Country Radio Seminar 2012 officially opened its first full agenda day, Wednesday February 22, with a keynote address form Clear Channel CEO Bob Pittman and a presentation from futurist David Houle.
But first, Country Radio Broadcasters Executive Director Bill Mayne welcomed the crowd with hopes that the upcoming event might accomplish three basic things for the gathered attendees—increase station revenues, market share and advance personal careers.
Next it was Nashville Mayor Karl Dean’s turn to salute the convention crowd. Dean pleaded with a big smile, “Please spend a lot of money while you’re here.” Dean then told the crowd about the city’s new convention center scheduled to open in April 2013, Music City Center. He also discussed the new Omni Hotel that would connect with a Country Music Hall of Fame that would double in size. “The Hall of Fame has seen about 450,000 visitors in the past year,” Dean said. “And that is during very challenging times, especially with all the construction and parking issues in the area. We’re confident that once completed that visitor count will double.”
Bob Pittman, a former CEO of MTV Networks and COO of America Online was next. “America loves radio,” said Pittman. “There’s nothing wrong with this business. It’s the most exciting business in the the country, with nothing but upside.” The Clear Channel executive showed research that named TV, Radio and the Web as the media with which people spend the most time. “Country radio reaches over 65 million listeners every week,” he said. “The consumer loves radio.”
Pittman noted that digital was “wonderful” for the future of radio because radio is not about a tower and transmitter, but a content franchise. Pittman showed that radio can drive social media and offered the iHeart Radio concert last year as an example. The digital app’s Facebook Page had about 80,000 likes, but after an extensive concert promotion that number grew to over 1.5 million.
Pittman also touched on the subject of Radio vs. “music collection” or “audio stream” technologies such as Pandora, Spotify, Rdio and others. “Listeners want to hear about the outside world and get new music,” he explained. “That’s what radio is about. Music Collection is more about being inside your own world. People can’t bond with a thing or a technology,” he added. “Only to humans.”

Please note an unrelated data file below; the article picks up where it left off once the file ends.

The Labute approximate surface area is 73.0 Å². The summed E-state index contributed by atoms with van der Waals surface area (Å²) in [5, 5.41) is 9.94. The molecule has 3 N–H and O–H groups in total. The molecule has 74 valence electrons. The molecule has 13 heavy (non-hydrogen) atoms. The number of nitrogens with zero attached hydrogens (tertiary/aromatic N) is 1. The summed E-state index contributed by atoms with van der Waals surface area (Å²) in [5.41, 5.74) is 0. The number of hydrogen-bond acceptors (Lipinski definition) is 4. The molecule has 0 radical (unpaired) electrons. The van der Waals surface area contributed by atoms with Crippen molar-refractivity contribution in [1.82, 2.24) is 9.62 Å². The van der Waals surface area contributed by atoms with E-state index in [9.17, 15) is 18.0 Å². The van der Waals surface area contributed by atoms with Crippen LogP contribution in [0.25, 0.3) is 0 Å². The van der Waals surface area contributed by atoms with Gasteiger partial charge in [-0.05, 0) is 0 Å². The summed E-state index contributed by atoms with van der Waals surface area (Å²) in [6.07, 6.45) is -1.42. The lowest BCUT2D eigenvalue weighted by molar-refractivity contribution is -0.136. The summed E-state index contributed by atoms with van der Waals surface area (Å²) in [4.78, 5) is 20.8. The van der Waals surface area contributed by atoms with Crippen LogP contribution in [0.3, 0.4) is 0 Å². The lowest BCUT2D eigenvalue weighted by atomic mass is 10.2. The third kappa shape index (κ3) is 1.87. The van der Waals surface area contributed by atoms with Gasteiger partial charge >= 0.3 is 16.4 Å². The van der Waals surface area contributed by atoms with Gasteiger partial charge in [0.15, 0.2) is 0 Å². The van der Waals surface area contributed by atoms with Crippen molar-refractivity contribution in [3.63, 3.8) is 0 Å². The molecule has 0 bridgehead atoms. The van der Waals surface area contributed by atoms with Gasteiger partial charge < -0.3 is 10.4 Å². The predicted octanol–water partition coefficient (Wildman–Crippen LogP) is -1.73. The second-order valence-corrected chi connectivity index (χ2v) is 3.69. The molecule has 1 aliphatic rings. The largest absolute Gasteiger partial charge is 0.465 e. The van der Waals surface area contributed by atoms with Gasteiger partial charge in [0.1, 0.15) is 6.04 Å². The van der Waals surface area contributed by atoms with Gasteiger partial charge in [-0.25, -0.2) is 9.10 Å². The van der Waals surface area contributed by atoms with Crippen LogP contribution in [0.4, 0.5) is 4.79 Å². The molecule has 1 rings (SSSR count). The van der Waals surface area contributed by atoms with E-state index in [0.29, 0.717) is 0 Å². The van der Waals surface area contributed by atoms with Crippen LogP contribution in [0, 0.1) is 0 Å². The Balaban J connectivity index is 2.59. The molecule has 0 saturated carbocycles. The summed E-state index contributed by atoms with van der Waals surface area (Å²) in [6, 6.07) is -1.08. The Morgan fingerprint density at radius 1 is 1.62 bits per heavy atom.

Pittman’s feel-good, warm and fuzzy analysis never identified even one challenge facing radio for the future. For example, he talked glowingly about the synergistic relationship between radio and the record labels, but never discussed whether that meant he might consider agreeing to pay a sound copyright royalty to artists and labels. Pittman never discussed the fact that radio ad revenues have fallen over the past few years, or for that matter that his own company is struggling under a debt load of over $20 billion dollars and still paying more in interest than it makes through operations. Also missing from the dialogue was any consideration about the expanding reach of the Internet into automobile dashboards.
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The morning’s next presentation, “Flows” was from futurist David Houle who discussed material from his upcoming book, Entering The Shift Age. Houle described his futurist role as acting as a catalyst to get people thinking about the future. He told the attendees, “I’m going to speak about change in the larger context of the future, you’ll have to decide how it fits for the radio business.”
Houle suggested that compared to 1,000 years ago, (1012), the rate of change in our world has increased perhaps 100 times. Therefore, what took 1,000 years to happen will now happen in ten years. Part of his premise is that we are experiencing three major force flows as part of the ShiftAge. First is a “Flow to Global.” The world is no longer city, state or national, it is happening on a global scale. “This is why national governments can’t seem to solve the problems they are facing anymore,” he explained.
The second force is a “Flow to the Individual,” which has resulted from an explosion of choice. Thirdly was the “Flow of Accelerated Connectedness,” which has meant that the time communication differential between speaking to someone 25 ft. away or 12,000 miles away (via cellphone) is only about 2 seconds. Place is now irrelevant to communication.
Houle covered numerous additional topics, but one of my favorite was his coining the phrase “Digital Natives” to describe people under 18 years old. Everyone else is a “Digital Immigrant” he said.
“Radio and the music business will change shape and form over the next decade,” he warned. “Legacy thinking will no longer work.” At the end of his talk he called Facebook the first 21st Century online utility, but said that like the phone company, it really didn’t have much brand loyalty. “The digital natives will show us the next big thing,” he predicted. “Keep your eyes on them.”
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